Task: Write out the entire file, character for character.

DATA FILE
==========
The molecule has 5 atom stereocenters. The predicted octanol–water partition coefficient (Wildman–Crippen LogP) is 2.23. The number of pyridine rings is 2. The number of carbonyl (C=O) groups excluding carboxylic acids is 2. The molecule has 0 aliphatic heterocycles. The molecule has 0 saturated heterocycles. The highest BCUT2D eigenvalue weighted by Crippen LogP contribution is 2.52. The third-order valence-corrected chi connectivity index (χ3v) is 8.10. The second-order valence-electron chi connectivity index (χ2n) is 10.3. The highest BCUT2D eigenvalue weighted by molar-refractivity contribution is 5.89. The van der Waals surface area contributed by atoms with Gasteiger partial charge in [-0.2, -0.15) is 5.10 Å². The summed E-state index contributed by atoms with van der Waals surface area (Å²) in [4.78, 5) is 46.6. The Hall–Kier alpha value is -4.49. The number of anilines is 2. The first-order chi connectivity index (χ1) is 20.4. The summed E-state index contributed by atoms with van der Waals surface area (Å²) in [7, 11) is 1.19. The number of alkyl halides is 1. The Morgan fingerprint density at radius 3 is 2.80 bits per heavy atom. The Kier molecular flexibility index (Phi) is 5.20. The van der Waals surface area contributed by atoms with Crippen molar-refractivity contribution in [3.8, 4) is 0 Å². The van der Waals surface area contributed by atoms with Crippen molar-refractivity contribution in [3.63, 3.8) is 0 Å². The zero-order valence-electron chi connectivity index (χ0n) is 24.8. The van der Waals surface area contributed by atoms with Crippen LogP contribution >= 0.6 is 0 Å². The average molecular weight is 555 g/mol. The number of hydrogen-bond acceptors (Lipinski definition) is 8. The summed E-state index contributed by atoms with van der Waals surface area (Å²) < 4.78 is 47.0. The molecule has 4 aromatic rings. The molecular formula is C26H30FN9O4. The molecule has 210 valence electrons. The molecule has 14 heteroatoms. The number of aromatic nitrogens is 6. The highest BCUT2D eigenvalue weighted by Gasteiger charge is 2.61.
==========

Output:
The molecule has 5 atom stereocenters. The predicted octanol–water partition coefficient (Wildman–Crippen LogP) is 2.23. The number of pyridine rings is 2. The number of carbonyl (C=O) groups excluding carboxylic acids is 2. The molecule has 0 aliphatic heterocycles. The molecule has 0 saturated heterocycles. The highest BCUT2D eigenvalue weighted by Crippen LogP contribution is 2.52. The third-order valence-corrected chi connectivity index (χ3v) is 8.10. The second-order valence-electron chi connectivity index (χ2n) is 10.3. The highest BCUT2D eigenvalue weighted by molar-refractivity contribution is 5.89. The van der Waals surface area contributed by atoms with Gasteiger partial charge in [-0.2, -0.15) is 5.10 Å². The summed E-state index contributed by atoms with van der Waals surface area (Å²) in [4.78, 5) is 46.6. The Hall–Kier alpha value is -4.49. The number of anilines is 2. The first-order chi connectivity index (χ1) is 20.4. The summed E-state index contributed by atoms with van der Waals surface area (Å²) in [7, 11) is 1.19. The number of alkyl halides is 1. The Morgan fingerprint density at radius 3 is 2.80 bits per heavy atom. The Kier molecular flexibility index (Phi) is 5.20. The van der Waals surface area contributed by atoms with Crippen molar-refractivity contribution in [3.8, 4) is 0 Å². The van der Waals surface area contributed by atoms with Crippen molar-refractivity contribution in [3.63, 3.8) is 0 Å². The zero-order valence-electron chi connectivity index (χ0n) is 24.8. The van der Waals surface area contributed by atoms with Crippen LogP contribution >= 0.6 is 0 Å². The average molecular weight is 555 g/mol. The number of hydrogen-bond acceptors (Lipinski definition) is 8. The summed E-state index contributed by atoms with van der Waals surface area (Å²) < 4.78 is 47.0. The molecule has 4 aromatic rings. The molecular formula is C26H30FN9O4. The molecule has 210 valence electrons. The molecule has 14 heteroatoms. The number of aromatic nitrogens is 6. The highest BCUT2D eigenvalue weighted by Gasteiger charge is 2.61.